Hot air balloons inflate curiosity among students

Students and faculty members at five Pahrump area schools got a hands-on lesson in basic hot air ballooning last Friday as part of Pahrump’s second annual Hot Air Balloon Festival.

Pahrump’s four elementary and the middle schools hosted the balloon pilots where students and faculty assembled on the athletic fields as pilots arrived at the respective campuses.

Rosemary Clarke Middle School Principal Tim Wombaker said he and his students were pleased to welcome back the balloon pilots for the second straight year.

“The kids really took to them and obviously they were very excited to have the balloon pilots visiting,” he said. “I let them use their phones and take pictures, which automatically caught their attention because rules dictate they not freely take pictures at school.”

The principal said displaying a fully inflated hot air balloon on campus got the attention of all the students, which he said was a rare opportunity to learn about the sport from the experts.

“The great thing was, the balloon is something a lot of kids haven’t been up close and personal with,” he said. “They all were able to walk by and actually feel the heat of the burners. Some of the kids also helped to store the balloon away after it was over.”

Wombaker said the windy conditions on Friday prevented any chance of the balloon taking flight during the assembly.

“The winds kind of kicked up a bit too much, so unfortunately, they couldn’t go up and take an actual flight but they went up about five or 10 feet off the ground over the football field,” he said. “It was a beautiful morning and the kids really enjoyed it. Hopefully they also learned something about the sport.”

Hot air balloonists regularly name their balloons.

At RCMS, balloon owners Ingrid and Steve Martell brought along their balloon dubbed “Obsession.”

Pilot Ingrid Martell began ballooning more than 10 years ago after taking her first ride over the Prosser Reservoir near Truckee, California.

Both are from Sparks.

Shortly after touching down from her maiden voyage, she asked her husband, “When are we buying one of these?”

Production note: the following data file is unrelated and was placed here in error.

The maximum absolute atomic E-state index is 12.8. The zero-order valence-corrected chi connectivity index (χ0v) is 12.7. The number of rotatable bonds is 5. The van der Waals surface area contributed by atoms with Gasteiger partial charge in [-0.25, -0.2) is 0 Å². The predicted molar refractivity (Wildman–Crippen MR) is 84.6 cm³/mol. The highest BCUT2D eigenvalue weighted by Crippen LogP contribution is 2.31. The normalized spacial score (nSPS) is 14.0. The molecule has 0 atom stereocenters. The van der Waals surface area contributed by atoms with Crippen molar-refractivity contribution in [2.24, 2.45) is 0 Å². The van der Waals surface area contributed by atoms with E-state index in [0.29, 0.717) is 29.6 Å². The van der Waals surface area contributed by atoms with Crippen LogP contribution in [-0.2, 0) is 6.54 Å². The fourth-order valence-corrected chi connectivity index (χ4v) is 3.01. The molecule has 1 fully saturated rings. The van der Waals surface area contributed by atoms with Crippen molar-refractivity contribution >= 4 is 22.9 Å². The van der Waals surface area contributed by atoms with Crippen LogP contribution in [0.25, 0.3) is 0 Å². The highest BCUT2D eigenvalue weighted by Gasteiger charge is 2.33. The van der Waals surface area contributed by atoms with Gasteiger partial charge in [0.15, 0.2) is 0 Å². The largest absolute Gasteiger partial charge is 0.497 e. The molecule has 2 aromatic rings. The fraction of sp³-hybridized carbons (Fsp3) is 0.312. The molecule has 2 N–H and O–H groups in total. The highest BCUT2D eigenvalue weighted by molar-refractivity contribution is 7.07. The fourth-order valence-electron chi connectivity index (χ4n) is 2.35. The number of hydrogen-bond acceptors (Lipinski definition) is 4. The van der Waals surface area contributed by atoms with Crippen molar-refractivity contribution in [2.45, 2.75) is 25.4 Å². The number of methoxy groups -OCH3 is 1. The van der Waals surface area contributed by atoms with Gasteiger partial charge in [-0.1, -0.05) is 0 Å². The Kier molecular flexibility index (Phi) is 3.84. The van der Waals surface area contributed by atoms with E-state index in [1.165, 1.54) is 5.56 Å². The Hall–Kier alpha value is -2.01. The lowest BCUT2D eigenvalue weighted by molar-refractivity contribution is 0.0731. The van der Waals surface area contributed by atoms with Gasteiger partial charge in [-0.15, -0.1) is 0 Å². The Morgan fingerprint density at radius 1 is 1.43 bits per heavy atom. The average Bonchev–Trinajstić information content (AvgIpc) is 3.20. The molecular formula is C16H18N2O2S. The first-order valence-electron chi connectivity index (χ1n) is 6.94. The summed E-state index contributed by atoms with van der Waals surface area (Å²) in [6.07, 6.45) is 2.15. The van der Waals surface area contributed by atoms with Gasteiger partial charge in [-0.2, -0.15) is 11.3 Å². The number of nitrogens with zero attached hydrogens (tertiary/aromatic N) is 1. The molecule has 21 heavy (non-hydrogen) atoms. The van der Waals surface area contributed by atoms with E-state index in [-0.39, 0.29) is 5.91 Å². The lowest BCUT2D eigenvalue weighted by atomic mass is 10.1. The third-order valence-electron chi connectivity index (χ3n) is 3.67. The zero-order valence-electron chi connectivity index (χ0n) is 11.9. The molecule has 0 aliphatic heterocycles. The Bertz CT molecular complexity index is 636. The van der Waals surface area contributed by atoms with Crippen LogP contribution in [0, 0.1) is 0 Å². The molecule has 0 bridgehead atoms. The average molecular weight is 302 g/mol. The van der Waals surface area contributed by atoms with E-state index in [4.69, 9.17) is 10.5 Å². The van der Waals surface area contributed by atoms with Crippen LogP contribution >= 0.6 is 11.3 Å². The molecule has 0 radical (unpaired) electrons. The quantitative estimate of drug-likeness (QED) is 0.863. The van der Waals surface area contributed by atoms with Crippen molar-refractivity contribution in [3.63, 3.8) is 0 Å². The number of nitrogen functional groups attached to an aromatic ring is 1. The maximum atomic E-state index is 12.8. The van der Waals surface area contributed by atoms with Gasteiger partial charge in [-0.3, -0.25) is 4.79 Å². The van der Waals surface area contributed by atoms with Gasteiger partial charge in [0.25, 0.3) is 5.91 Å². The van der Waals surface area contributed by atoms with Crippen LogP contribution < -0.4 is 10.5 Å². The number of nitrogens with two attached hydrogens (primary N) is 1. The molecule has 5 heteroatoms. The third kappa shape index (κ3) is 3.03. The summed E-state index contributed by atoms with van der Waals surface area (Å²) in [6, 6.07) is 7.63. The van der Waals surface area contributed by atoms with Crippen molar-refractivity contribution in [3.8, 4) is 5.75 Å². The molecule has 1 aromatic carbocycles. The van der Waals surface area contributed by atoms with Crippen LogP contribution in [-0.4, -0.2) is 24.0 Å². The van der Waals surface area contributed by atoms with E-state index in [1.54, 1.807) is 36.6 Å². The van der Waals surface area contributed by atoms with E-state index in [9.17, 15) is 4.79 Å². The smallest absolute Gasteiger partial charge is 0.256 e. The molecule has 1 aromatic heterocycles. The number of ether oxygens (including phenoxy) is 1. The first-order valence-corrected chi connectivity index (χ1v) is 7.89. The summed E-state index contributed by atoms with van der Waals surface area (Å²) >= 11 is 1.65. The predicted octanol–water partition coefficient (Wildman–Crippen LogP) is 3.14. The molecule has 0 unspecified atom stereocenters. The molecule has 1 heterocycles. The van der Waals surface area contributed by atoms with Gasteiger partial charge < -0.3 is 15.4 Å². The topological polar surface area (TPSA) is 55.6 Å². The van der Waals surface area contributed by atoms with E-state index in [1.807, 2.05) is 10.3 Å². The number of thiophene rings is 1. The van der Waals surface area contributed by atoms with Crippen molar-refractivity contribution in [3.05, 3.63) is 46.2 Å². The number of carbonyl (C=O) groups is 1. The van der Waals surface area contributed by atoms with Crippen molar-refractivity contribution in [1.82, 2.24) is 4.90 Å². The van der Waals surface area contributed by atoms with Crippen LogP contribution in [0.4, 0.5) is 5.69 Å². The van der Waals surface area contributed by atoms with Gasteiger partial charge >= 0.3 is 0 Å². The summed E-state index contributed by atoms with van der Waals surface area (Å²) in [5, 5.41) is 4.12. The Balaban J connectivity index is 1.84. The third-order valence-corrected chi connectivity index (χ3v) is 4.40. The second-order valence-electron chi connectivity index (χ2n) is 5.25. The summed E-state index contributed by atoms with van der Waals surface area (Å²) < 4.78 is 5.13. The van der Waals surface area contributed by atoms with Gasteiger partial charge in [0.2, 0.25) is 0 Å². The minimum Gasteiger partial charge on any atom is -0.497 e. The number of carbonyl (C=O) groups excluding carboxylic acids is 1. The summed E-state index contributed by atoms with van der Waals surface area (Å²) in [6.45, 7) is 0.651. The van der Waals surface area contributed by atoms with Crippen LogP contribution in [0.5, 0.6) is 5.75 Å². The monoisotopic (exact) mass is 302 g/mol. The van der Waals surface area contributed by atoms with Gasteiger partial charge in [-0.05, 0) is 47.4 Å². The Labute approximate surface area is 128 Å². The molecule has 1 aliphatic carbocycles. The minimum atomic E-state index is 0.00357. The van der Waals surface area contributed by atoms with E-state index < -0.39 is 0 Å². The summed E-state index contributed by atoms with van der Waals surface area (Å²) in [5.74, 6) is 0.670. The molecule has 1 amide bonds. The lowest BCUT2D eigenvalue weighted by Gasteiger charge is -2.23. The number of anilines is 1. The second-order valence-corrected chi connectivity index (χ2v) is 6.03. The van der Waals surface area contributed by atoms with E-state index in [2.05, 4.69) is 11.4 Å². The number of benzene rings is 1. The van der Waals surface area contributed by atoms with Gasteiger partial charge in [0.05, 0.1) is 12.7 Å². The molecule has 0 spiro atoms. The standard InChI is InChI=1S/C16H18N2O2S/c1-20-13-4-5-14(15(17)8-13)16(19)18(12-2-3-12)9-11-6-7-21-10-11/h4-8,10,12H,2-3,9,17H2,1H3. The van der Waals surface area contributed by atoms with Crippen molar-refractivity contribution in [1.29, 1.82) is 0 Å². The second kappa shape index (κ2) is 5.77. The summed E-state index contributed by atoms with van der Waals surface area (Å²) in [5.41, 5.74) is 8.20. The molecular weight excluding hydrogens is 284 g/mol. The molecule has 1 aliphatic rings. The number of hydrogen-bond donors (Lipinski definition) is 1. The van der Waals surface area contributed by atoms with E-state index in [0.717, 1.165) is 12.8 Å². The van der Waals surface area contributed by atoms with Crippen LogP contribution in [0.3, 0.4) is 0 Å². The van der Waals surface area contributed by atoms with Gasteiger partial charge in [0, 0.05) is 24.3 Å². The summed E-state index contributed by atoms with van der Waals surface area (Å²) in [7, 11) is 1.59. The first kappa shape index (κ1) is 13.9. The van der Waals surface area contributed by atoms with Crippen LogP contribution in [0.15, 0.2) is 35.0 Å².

Since 2002, the Martells fly between eight and 10 events each year.

RCMS eighth grade student Ryan Blankenship said though he did not go up this year, he had the opportunity to fly in Pahrump’s inaugural event with a different pilot.

“The balloon visit was pretty cool,” Blankenship said. “They talked about what all goes into getting the balloon off the ground and keeping it up in the air. We all had a good time and learned a little about ballooning. Too bad the balloon couldn’t go up, but it was still fun to watch.”

Just a short distance from the middle school, Manse Elementary Principal Kyle Lindberg said his students gained a lot of knowledge about ballooning in just a short time during Manse’s assembly on Friday where students got an upfront and close look at a 77,000 cubic-foot balloon as it was being inflated.

“We had a wonderful opportunity to have the Details Above All balloon group from Simi, California come out,” he said. “The students had a wonderful time sitting on the soccer field learning about the sport of ballooning. The students even persuaded me to go for a short 15-foot ride in the balloon.”

Pahrump Valley Chamber of Commerce CEO Salli Kerr said visits to schools are common among many pilots when they arrive in a city or town for a balloon event.

“I think we’re going to try and add the high school next year,” she said. “I would like to get the science department involved where some of the older kids can actually build some model balloons. We really didn’t have time to pull that off this year.”

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